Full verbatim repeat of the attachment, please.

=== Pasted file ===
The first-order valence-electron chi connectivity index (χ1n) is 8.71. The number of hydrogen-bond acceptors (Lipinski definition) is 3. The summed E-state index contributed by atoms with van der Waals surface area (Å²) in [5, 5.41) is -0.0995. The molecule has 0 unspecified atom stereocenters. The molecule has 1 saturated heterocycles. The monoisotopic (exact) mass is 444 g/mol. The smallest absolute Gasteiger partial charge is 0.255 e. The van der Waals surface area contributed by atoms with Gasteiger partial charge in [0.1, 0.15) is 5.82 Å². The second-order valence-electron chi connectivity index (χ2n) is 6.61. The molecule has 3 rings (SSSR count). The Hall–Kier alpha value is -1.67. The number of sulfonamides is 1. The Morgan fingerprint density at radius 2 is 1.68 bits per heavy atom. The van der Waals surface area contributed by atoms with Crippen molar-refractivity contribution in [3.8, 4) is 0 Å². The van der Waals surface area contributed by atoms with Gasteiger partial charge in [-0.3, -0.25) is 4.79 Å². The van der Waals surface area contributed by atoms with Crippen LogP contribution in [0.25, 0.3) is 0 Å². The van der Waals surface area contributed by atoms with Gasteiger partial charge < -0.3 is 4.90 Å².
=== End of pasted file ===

The first-order valence-electron chi connectivity index (χ1n) is 8.71. The number of hydrogen-bond acceptors (Lipinski definition) is 3. The summed E-state index contributed by atoms with van der Waals surface area (Å²) in [5, 5.41) is -0.0995. The molecule has 0 unspecified atom stereocenters. The molecule has 1 saturated heterocycles. The monoisotopic (exact) mass is 444 g/mol. The smallest absolute Gasteiger partial charge is 0.255 e. The van der Waals surface area contributed by atoms with Gasteiger partial charge in [0.1, 0.15) is 5.82 Å². The second-order valence-electron chi connectivity index (χ2n) is 6.61. The molecule has 3 rings (SSSR count). The Hall–Kier alpha value is -1.67. The number of sulfonamides is 1. The Morgan fingerprint density at radius 2 is 1.68 bits per heavy atom. The van der Waals surface area contributed by atoms with Crippen molar-refractivity contribution in [3.8, 4) is 0 Å². The van der Waals surface area contributed by atoms with Gasteiger partial charge in [-0.3, -0.25) is 4.79 Å². The van der Waals surface area contributed by atoms with Crippen LogP contribution in [0.25, 0.3) is 0 Å². The van der Waals surface area contributed by atoms with Gasteiger partial charge < -0.3 is 4.90 Å².